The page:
This is the concept of spreading code to execute on other servers and devices that are available within the social context of the sender - either a number of servers being set up under the same bare account or friends and colleagues providing their resources to others in their social vicinity. E.g. if I want to transcode a HD movie from TED to fit my mobile phone, I could send a script to my home server instructing the server to download the appropriate encoder, download the original high-resolution link and put the result onto a URL and return that to me. Totally Ad Hoc, without any new programs installed in my phone or the server afterwards.
The Social Cloud
2. Totally distributed and viral social apps - my personal Facebook
A user writes, downloads or is recommended a script - "SOClet" (written in e.g. LUA or Python for Android phones, see Android Sctripting Environment) that asks all its friends phones to evaluate if there is any content related to the asking phones owner. If yes, return the URIs of matching content on the friends phones. That results in an aggregated feed on "Pictures of me by my friends, friends statuses etc" - a Facebook- like setup, totally up to every individual to customize and no central storage. Of course if desired there can be a central server as an equal XMPP client in the middle in order to help holding state, much like the Google Wave setup.
Viral apps spreading in the social device context across mobile devices and e.g. web pages
3. Installing servers on phones and other resources
The technical use setup is as the previous one, but here, long running server code is executed on your friends devices and thus, we create new services on top of the LinkedProcess infrastructure, and turn the devices into mini-servers. This serves potential use cases like Opera Unite, although not with a central namespace like Unite but totally distributed. Peter could for instalnce install a script on Maries phone serving an RSS feed back to Peter when he asks for new content every 5 minutes, including the current location. This can easily be displayed as a GeoRSS over a map on Peters phone or used to mash up the feed with other information using e.g. Yahoo Pipes. This could even be done from a web page (e.g. in Facebook), resulting in a Facebook application that talks to the phone directly and can mash up live phone data with the rest of the Facebook data.
4. Privacy and ownership of everybody's personal information
By turning the physical holder of your own data - the phone or your home desktop - into a server that accepts or denies requests for operations on that data, users regain control over the personal data. Imagining different protection zones (private, business, open), access can then be granted via the social contact list to individuals, groups of contacts (e.g. friends, co-workers in a project) or anyone.
If unknown or public clients like e.g. Google bots want to access that information, even commercial transactions can be attached and making the commercial client sending the script or access request pay for access to e.g. the GPS location, thus reversing the current notion of users spreading their data and its connections into multiple commercial cloud services, paying with their copyright, usage patterns and privacy only to be forced to aggregate the total personal information again via services like FriendFeed, Plaxo etc.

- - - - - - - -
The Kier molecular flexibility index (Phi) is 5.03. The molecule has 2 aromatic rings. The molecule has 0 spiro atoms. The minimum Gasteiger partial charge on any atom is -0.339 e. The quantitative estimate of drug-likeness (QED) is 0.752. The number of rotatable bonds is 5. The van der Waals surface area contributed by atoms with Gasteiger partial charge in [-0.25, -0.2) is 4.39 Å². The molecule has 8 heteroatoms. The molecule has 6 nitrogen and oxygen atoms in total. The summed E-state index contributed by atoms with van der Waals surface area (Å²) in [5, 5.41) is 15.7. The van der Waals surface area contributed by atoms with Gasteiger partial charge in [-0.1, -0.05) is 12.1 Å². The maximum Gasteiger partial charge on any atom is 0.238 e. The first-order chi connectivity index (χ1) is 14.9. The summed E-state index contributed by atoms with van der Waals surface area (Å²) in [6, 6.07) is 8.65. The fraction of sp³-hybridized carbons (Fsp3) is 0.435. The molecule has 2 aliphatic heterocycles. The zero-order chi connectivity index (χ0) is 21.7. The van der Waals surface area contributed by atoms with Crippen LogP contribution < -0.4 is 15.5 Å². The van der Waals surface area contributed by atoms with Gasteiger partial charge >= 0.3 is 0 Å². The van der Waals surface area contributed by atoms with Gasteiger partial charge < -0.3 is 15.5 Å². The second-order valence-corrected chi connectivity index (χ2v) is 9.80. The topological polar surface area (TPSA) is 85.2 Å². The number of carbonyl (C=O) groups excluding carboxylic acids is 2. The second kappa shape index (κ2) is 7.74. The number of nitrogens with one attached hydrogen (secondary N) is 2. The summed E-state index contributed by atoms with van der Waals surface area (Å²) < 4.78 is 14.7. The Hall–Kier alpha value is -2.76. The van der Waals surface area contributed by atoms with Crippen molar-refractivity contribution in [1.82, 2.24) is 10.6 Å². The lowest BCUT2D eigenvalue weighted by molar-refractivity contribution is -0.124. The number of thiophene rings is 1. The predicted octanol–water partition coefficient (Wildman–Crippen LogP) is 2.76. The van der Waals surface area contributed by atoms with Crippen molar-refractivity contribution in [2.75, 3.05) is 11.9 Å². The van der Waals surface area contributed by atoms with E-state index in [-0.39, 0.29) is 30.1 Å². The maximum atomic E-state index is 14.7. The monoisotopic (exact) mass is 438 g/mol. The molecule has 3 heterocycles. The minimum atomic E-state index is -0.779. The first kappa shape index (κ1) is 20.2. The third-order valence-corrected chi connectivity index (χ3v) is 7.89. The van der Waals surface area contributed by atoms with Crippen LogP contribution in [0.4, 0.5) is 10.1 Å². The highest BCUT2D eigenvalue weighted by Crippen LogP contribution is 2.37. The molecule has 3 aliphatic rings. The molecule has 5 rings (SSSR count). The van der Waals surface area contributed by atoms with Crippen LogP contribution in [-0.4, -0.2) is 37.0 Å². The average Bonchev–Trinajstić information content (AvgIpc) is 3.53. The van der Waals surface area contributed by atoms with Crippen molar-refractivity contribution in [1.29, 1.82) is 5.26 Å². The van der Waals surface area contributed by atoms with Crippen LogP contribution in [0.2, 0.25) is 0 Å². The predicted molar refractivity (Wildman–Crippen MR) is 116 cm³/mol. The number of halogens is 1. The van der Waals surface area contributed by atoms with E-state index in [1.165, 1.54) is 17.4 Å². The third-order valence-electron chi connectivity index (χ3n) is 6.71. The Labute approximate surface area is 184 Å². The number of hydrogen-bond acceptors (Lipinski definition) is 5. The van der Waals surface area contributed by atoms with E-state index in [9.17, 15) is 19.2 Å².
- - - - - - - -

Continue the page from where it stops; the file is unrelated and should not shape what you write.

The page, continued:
In the longer run, the total personal information, turned into a consistent personal graph of information with data models like Neo4j, a Graph Database would of course be held physically at more convenient locations than a non-backed up mobile phone and linked to the other personal sources of new information like desktop computers and embedded devices like cameras and GPS.
Socially controlled access to the personal information
5. Social home automation and media sharing, the Internet Of Things
With media and home automation devices having Internet access (TV, set top boxes, media servers, stereo), installing XMPP aware software on them or providing a DLNA/XMPP gateway on my home computer under my personal account will expose these as different accessible resources on the Internet, without the intervention of firewalls, wireless routers etc. So, now my friends LinkedProcess enabled phone firstname.lastname@example.org/phone1 can discover my living room TV, email@example.com/tv1 since I am in Maries Roster, and the TV is AVAILABLE in XMPP. It discovers the capabilities of the TV much like DLNA and UPnP and then either sends over the latest photo stream to my TV directly, or negotiates means of doing so, e.g. via FTP to a third server. Voila, the home automation is freed onto the Internet and visible and controlled by me and the friends I trust. The same goes for lamps, fridges, home security systems etc with the appropriate bridging in place on a convenient machine, e.g. your home media server. For an actual implementation of light-control via XMPP, see this bridging lab
Home autmomation devices, directly or via an UPnP/XMPP bridge exposed to LinkedProcess
These are just some use cases that one can think of when it comes to merging the key ingredients:
- status aware, realtime, lightweight messaging infrastructure with contact list support
- widely used infrastructure with existing contact networks (GTalk, iChat etc)
- Open Platforms like LinkedProcess providing the protocol for communication and exchange of machine-readable data packets
With the advent of Google Wave, I think the time has come to realize the great potential in Social Computing - introducing social aspects into core programming, security and distribution paradigms.
(Note: Opinions expressed in this article and its replies are the opinions of their respective authors and not those of DZone, Inc.)